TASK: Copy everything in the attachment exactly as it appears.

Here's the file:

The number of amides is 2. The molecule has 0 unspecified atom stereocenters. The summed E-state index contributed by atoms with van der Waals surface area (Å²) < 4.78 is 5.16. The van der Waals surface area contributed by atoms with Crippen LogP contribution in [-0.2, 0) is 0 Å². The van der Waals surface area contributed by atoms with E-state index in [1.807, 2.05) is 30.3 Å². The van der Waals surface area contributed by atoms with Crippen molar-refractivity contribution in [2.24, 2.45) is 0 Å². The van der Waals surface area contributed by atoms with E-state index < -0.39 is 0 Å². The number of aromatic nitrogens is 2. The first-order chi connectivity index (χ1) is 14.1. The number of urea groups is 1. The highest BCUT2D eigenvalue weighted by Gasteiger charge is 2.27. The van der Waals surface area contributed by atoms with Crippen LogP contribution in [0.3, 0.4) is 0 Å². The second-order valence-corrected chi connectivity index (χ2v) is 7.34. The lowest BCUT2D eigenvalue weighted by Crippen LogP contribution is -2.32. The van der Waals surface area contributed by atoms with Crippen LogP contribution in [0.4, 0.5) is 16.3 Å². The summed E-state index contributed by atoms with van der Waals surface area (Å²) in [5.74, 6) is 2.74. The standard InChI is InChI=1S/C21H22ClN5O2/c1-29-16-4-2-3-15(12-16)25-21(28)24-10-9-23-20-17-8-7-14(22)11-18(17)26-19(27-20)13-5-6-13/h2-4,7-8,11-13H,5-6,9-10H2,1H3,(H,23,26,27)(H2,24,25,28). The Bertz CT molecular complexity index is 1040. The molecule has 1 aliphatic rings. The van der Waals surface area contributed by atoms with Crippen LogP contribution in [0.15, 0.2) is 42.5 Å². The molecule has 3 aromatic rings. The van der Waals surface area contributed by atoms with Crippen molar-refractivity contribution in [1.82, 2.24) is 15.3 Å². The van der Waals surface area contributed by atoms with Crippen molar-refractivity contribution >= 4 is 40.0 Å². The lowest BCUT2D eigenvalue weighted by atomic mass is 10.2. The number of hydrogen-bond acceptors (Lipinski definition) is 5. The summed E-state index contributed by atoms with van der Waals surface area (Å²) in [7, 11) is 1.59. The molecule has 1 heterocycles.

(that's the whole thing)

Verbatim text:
The number of amides is 2. The molecule has 0 unspecified atom stereocenters. The summed E-state index contributed by atoms with van der Waals surface area (Å²) < 4.78 is 5.16. The van der Waals surface area contributed by atoms with Crippen LogP contribution in [-0.2, 0) is 0 Å². The van der Waals surface area contributed by atoms with E-state index in [1.807, 2.05) is 30.3 Å². The van der Waals surface area contributed by atoms with Crippen molar-refractivity contribution in [2.24, 2.45) is 0 Å². The van der Waals surface area contributed by atoms with E-state index < -0.39 is 0 Å². The number of aromatic nitrogens is 2. The first-order chi connectivity index (χ1) is 14.1. The number of urea groups is 1. The highest BCUT2D eigenvalue weighted by Gasteiger charge is 2.27. The van der Waals surface area contributed by atoms with Crippen LogP contribution in [0.3, 0.4) is 0 Å². The second-order valence-corrected chi connectivity index (χ2v) is 7.34. The lowest BCUT2D eigenvalue weighted by Crippen LogP contribution is -2.32. The van der Waals surface area contributed by atoms with Crippen LogP contribution in [0.4, 0.5) is 16.3 Å². The summed E-state index contributed by atoms with van der Waals surface area (Å²) in [5.74, 6) is 2.74. The standard InChI is InChI=1S/C21H22ClN5O2/c1-29-16-4-2-3-15(12-16)25-21(28)24-10-9-23-20-17-8-7-14(22)11-18(17)26-19(27-20)13-5-6-13/h2-4,7-8,11-13H,5-6,9-10H2,1H3,(H,23,26,27)(H2,24,25,28). The Bertz CT molecular complexity index is 1040. The molecule has 1 aliphatic rings. The van der Waals surface area contributed by atoms with Crippen LogP contribution in [0.15, 0.2) is 42.5 Å². The molecule has 3 aromatic rings. The van der Waals surface area contributed by atoms with Crippen molar-refractivity contribution in [1.82, 2.24) is 15.3 Å². The van der Waals surface area contributed by atoms with Crippen molar-refractivity contribution >= 4 is 40.0 Å². The lowest BCUT2D eigenvalue weighted by atomic mass is 10.2. The number of hydrogen-bond acceptors (Lipinski definition) is 5. The summed E-state index contributed by atoms with van der Waals surface area (Å²) in [7, 11) is 1.59. The molecule has 1 heterocycles.